A new era in parental leave

Mary Clarke, employment partner at law firm DLA Piper, examines the draft regulations for shared parental leave and finds them complex for both employers and employees to manage.

9668890863_ac2b8ae43a_oThe much trailed overhaul of the UK’s existing maternity and paternity regime has now had some flesh put on the bones with the publication of a series of draft regulations. These regulations support the new Children and Families Act which has received Royal Assent.

The new regime is one of the most important employment law developments for some time as it represents a radical departure from the traditional concepts of maternity and paternity leave. The system will allow both parents to share up to 50 weeks’ leave (with an additional 2 weeks’ compulsory maternity leave for the mother).

The changes are due to come into force in October 2014 and will apply to employees expecting a baby on or after 5 April 2015. These parents will be able to choose what type of leave to take. Mothers will still be entitled to take 52 weeks’ maternity leave and fathers will still be entitled to take two weeks’ ordinary paternity leave. However, if both parents fulfil the eligibility criteria, the parents will be able to give notice to opt to cut short statutory maternity leave and instead take shared parental leave.

In order to qualify for shared parental leave, the mother must:

  • have 26 weeks’ service
  • have main responsibility for the care of the child (apart from any responsibility of the father’s)
  • have curtailed her statutory maternity leave
  • comply with the notice requirements

In addition, the father must have been engaged in employment as an employed or self-employed earner for 26 of the 66 weeks preceding the expected week of confinement (EWC) and have average weekly earnings above the lower earnings limit.

In order for the father to take shared parental leave, he must:

  • have 26 weeks’ service
  • have main responsibility for the care of the child (apart from any responsibility of the mother’s)
  • comply with the notice requirements

The mother must also have been engaged in employment as an employed or self-employed earner for 26 of the 66 weeks preceding the EWC, have average weekly earnings above the lower earnings limit and have curtailed her statutory maternity leave.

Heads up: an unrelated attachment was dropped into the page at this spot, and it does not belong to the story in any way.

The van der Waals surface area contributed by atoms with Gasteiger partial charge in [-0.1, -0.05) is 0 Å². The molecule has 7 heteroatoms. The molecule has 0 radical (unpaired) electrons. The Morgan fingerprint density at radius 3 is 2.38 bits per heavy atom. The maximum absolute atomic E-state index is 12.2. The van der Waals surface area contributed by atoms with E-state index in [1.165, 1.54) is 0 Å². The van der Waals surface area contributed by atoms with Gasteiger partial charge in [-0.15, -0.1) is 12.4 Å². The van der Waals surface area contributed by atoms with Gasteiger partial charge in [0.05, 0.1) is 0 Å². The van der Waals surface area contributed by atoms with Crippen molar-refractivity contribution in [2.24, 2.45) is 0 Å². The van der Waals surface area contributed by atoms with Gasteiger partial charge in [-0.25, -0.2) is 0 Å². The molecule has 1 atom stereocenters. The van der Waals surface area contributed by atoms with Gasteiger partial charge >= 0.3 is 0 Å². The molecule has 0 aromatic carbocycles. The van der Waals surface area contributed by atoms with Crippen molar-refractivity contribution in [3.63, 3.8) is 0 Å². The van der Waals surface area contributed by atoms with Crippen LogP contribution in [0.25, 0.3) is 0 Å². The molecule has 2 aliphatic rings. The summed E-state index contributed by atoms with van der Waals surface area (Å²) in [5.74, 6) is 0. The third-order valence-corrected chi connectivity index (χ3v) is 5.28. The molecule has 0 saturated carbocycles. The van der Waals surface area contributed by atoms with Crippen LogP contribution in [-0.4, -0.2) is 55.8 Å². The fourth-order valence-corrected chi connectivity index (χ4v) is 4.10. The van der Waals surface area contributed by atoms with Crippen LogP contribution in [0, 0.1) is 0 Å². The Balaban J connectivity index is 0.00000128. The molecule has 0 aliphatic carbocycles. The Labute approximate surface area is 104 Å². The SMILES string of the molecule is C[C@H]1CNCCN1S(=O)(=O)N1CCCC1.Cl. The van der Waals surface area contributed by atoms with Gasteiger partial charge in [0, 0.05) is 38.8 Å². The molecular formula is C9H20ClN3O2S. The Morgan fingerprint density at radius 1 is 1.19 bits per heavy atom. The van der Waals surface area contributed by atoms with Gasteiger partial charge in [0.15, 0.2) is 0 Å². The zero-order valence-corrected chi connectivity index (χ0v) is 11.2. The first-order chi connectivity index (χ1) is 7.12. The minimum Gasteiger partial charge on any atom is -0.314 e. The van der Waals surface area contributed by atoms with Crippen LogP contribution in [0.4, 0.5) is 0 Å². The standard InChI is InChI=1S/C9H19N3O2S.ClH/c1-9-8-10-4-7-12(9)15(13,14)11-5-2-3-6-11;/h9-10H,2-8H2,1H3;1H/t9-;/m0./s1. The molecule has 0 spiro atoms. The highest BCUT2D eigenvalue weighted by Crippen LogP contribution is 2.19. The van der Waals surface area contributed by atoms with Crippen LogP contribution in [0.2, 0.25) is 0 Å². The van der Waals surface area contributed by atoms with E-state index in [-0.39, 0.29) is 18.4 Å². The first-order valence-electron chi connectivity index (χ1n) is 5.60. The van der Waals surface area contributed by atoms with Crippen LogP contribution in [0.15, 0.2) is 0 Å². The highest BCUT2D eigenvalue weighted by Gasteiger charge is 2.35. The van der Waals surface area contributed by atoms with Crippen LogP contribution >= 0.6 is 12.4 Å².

Shared parental leave must be taken in blocks of at least a week but can be taken discontinuously. The parents must give their employers notice of the leave they wish to take, and the rules are complicated. Not less than 8 weeks before the start date requested for a period of leave, they must give their employers a written notice which sets out the start and end dates of each period of shared parental leave requested. The mother and father can vary that leave by serving another written notice. An employee can give up to three notices in total i.e. three notices of new periods of leave (this limit can be waived, however, by agreement between the employer and employee). Where the employee requests discontinuous periods of shared parental leave the employer can agree to it, propose alternative dates or refuse the request altogether, in which case the employee will be entitled to one continuous period of leave. Alternatively he or she may withdraw the notice (presumably so that their spouse or partner may take the leave instead). All leave must be taken within 52 weeks of the child’s birth.

The regulations also set out provisions on terms and conditions during leave, the right to return to work, rights on redundancy, and protection from detriment and dismissal, all of which are very similar to the current provisions on maternity, adoption and paternity leave. ‘Keeping in touch’ days will be increased to a maximum of 20 per employee. These are days when the employee can undertake any work that they would normally do under their contract of employment without bringing their leave to an end.

The regulations also set out the eligibility conditions for either parent to claim up to 39 weeks’ shared parental pay, and the notifications that must be given to the employer in order to qualify. The pay regime is similar to statutory maternity pay, although inherently more complex due to the nature of shared parental leave.

The provisions also apply to adoptive parents where the child is matched or placed for adoption on or after 5 April 2015.

The government’s aim to allow parents to share a period of parental leave is a laudable one. However, at first blush at least, the regulations which will implement the system look terribly complicated – for both employers and employees. Employees and employers must get to grips with a series of complex eligibility requirements and notifications.

Time will tell whether this new system will truly revolutionise family friendly rights for the UK’s workforce or whether, in reality, it becomes a mire of uncertainty for employees and an administrative nightmare for employers.

15603627_1_UKGROUPS(Mary_Clarke)Main image credit: https://www.flickr.com/photos/vijayvenkatesh/

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